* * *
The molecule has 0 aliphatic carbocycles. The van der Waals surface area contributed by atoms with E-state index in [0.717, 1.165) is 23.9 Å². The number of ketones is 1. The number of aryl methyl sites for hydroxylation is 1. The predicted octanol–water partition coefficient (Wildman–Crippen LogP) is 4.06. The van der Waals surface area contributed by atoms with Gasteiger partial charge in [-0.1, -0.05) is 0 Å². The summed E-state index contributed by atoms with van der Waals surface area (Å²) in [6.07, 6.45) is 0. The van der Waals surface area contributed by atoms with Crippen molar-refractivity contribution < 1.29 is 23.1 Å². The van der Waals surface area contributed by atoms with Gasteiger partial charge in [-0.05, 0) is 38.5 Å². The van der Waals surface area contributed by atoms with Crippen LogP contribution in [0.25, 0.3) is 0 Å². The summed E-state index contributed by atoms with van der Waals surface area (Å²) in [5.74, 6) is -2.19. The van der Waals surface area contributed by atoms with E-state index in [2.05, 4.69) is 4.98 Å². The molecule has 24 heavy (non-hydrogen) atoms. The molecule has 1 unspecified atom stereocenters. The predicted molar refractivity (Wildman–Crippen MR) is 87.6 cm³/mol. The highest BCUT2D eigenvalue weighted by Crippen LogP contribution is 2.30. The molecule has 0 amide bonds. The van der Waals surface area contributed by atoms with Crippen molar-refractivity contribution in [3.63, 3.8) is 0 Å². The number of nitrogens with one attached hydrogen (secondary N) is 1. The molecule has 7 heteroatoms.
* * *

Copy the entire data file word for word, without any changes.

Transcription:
The molecule has 0 aliphatic carbocycles. The van der Waals surface area contributed by atoms with E-state index in [0.717, 1.165) is 23.9 Å². The number of ketones is 1. The number of aryl methyl sites for hydroxylation is 1. The predicted octanol–water partition coefficient (Wildman–Crippen LogP) is 4.06. The van der Waals surface area contributed by atoms with Gasteiger partial charge in [-0.1, -0.05) is 0 Å². The summed E-state index contributed by atoms with van der Waals surface area (Å²) in [6.07, 6.45) is 0. The van der Waals surface area contributed by atoms with Crippen molar-refractivity contribution < 1.29 is 23.1 Å². The van der Waals surface area contributed by atoms with Gasteiger partial charge in [-0.05, 0) is 38.5 Å². The van der Waals surface area contributed by atoms with Crippen LogP contribution in [0.25, 0.3) is 0 Å². The summed E-state index contributed by atoms with van der Waals surface area (Å²) in [5.74, 6) is -2.19. The van der Waals surface area contributed by atoms with E-state index in [2.05, 4.69) is 4.98 Å². The molecule has 24 heavy (non-hydrogen) atoms. The molecule has 1 unspecified atom stereocenters. The predicted molar refractivity (Wildman–Crippen MR) is 87.6 cm³/mol. The highest BCUT2D eigenvalue weighted by Crippen LogP contribution is 2.30. The molecule has 0 amide bonds. The van der Waals surface area contributed by atoms with Crippen molar-refractivity contribution in [3.63, 3.8) is 0 Å². The number of nitrogens with one attached hydrogen (secondary N) is 1. The molecule has 7 heteroatoms.